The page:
Thousands Declare Organ Donor Status on Facebook
By Dr. James Palermo // May 5, 2012
Healthcare and Social Networking
(Video from WSJDigitalNetwork)
More than 114,000 Americans are currently on waiting lists for transplants of kidneys, livers, hearts and other organs, according to United Network for Organ Sharing (UNOS), the organization that runs the nation’s transplant system. More than 6,600 died last year waiting for an organ.
Data from UNOS indicates that 43 percent of adults in the U.S. are presently registered as donors, but organs can only be used under certain circumstances, such as when someone dies from a major head injury and a ventilator can keep the organs viable. Less than 1 percent of U.S. deaths annually are under such circumstances, and it is not uncommon for an opportunity to donate to be lost because family members were unaware of a person’s wishes related to donation of their organs.
On Tuesday, Facebook co-creator and CEO, Mark Zuckerberg, who has taken a personal interest in organ donation, announced a plan intended to build peer pressure around organ donation and encourage more people to register as donors by urging its 161 million U.S. and 30 million United Kingdom users to advertise their organ donor status on their profiles. There are plans to subsequently roll out the feature in several other countries as well.
Organ donation status can typically be updated via online registries or at motor vehicle departments. Now, with the Facebook feature, users are allowed to indicate their decision to be an organ donor on the website through a “Health and Wellness” biographical information page, which includes links to state online donor registries.
Facebook is working directly with Donate Life America, a not-for-profit alliance of national organizations and state teams across the United States committed to increasing organ donation, to encourage Facebook users to also officially register as donors with their state.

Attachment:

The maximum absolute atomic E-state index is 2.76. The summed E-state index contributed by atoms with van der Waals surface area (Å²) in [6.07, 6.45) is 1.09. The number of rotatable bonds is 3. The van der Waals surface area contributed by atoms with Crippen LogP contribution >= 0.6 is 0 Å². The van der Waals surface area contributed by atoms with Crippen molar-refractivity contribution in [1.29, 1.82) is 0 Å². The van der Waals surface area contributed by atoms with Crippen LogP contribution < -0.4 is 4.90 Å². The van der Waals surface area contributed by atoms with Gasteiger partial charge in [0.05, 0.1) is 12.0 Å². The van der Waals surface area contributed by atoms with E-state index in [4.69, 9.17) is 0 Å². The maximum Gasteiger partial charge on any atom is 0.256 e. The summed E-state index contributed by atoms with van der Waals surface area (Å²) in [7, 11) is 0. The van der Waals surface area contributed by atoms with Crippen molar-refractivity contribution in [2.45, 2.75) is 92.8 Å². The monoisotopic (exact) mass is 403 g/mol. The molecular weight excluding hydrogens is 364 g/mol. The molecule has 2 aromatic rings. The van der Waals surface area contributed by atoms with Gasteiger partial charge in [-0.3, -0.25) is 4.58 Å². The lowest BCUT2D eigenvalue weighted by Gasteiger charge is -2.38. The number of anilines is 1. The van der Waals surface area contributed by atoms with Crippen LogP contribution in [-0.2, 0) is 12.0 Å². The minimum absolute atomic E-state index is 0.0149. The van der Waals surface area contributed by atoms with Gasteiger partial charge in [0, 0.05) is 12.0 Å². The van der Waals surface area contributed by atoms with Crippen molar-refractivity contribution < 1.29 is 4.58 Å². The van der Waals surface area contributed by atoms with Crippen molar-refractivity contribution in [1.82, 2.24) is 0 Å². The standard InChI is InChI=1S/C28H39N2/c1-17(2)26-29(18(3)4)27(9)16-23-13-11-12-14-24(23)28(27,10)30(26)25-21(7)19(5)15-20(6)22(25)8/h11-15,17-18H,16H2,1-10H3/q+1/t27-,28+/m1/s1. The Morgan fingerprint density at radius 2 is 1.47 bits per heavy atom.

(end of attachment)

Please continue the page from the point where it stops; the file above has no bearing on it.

Facebook user response has been overwhelming, with over 6,000 new enrollees on the website as organ donors through 22 state registries by Tuesday night after it was offered. Contrast that to a typical day in which less than 400 sign up.
In a statement from UNOS by their Executive director, Walther Graham, this new Facebook feature is lauded as “a unique opportunity for people to make their decision known, and provide the reassurance that family members need when deciding whether to donate their loved one’s organs.” As with some personal information on Facebook, organ donor status can be kept private or shared publicly or only with friends.
National reaction to this new offering by such a high-profile, well respected social networking platform has been overwhelmingly positive.
Dee Rogers, Co-Chair of the Health First Tiger Team (SCM pg. 72), a group committed to creating public awareness of the need for organ and tissue donation through a variety of local and regional programs, said about the new Facebook feature, “This is an innovative approach to heightening awareness and encouraging people to consider organ donation using a wildly popular, world-wide social network. We’re delighted and now have another very powerful tool to help us meet our mission.”
It’s impossible to predict how long this accelerated activity may last and at what level. However, it is a truly rare and somewhat courageous move into social engineering by Facebook, a social network site founded in 2004 with 526 million daily users around the world, that experts say could significantly affect organ donation and lead millions of users to change their status overnight.